“If wide receiver Charles Lee’s hamstring injury doesn’t heal sometime soon, he may find himself out of a job by the time the regular season rolls around in September. Lee, who doesn’t exactly have a drive to play on special teams but is required to since he’s not a starter, could be in danger of losing his roster spot. The Bucs will keep three receivers — Joey Galloway, Tim Brown and Michael Clayton — for sure, and will likely keep six receivers at the most. With both Keenan McCardell and Joe Jurevicius taking up roster spots, that could leave one spot open for Lee, Bill Schroeder, Frank Murphy and Mark Jones. What separates Schroeder, Murphy and Jones from Lee is special teams play. If Lee can’t make an impact on special teams, he’s not going to stick around. Schroeder, of course, didn’t help Lee’s chances of making the team on Monday night. He caught two passes for 41 yards, including a 32-yard bomb down the sideline from quarterback Brad Johnson. The Bucs are very high on Schroeder and would love to keep him around, especially since he was a starter in Green Bay and Detroit and has the ability to cover and return kicks and punts.”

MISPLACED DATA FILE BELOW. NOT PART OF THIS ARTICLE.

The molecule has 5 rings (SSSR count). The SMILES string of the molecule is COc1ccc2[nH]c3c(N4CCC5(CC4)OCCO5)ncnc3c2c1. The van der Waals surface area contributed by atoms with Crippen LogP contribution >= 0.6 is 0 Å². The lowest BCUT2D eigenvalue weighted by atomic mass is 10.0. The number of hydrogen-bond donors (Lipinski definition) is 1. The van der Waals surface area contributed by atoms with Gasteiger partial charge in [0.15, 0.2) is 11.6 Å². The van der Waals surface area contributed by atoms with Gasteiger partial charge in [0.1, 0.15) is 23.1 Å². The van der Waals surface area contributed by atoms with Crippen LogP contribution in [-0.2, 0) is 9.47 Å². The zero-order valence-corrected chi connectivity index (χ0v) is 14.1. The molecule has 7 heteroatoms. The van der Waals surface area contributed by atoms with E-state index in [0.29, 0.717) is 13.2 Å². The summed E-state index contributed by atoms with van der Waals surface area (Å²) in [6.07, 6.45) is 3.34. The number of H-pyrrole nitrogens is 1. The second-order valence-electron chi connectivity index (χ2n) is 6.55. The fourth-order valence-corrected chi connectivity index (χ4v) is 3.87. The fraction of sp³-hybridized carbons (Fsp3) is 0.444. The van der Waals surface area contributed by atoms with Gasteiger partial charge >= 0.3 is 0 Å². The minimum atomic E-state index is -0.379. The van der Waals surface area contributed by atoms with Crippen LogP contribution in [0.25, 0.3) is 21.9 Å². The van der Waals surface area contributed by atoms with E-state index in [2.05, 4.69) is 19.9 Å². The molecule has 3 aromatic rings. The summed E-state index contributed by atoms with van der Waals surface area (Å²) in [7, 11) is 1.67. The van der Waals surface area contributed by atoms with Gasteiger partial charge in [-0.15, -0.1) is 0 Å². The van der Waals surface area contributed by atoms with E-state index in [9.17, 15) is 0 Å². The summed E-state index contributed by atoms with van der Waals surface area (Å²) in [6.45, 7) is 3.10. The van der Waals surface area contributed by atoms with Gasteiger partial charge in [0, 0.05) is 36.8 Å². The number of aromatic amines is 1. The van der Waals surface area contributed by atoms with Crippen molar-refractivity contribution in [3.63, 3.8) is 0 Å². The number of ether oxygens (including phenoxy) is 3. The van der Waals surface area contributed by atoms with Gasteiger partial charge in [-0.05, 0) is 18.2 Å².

“One couldn’t help but like safety Jermaine Phillips’ aggressiveness on Monday night, especially against the run. Phillips, who notched four tackles, seemed to be everywhere on the field and showed the ability to make some hard hits and impact plays around the line of scrimmage. Gee, doesn’t that description remind you of a former Bucs safety that recently departed for Denver? Phillips won’t replace John Lynch, but don’t be surprised if this young, talented and athletic safety makes a name for himself around the NFL real soon.”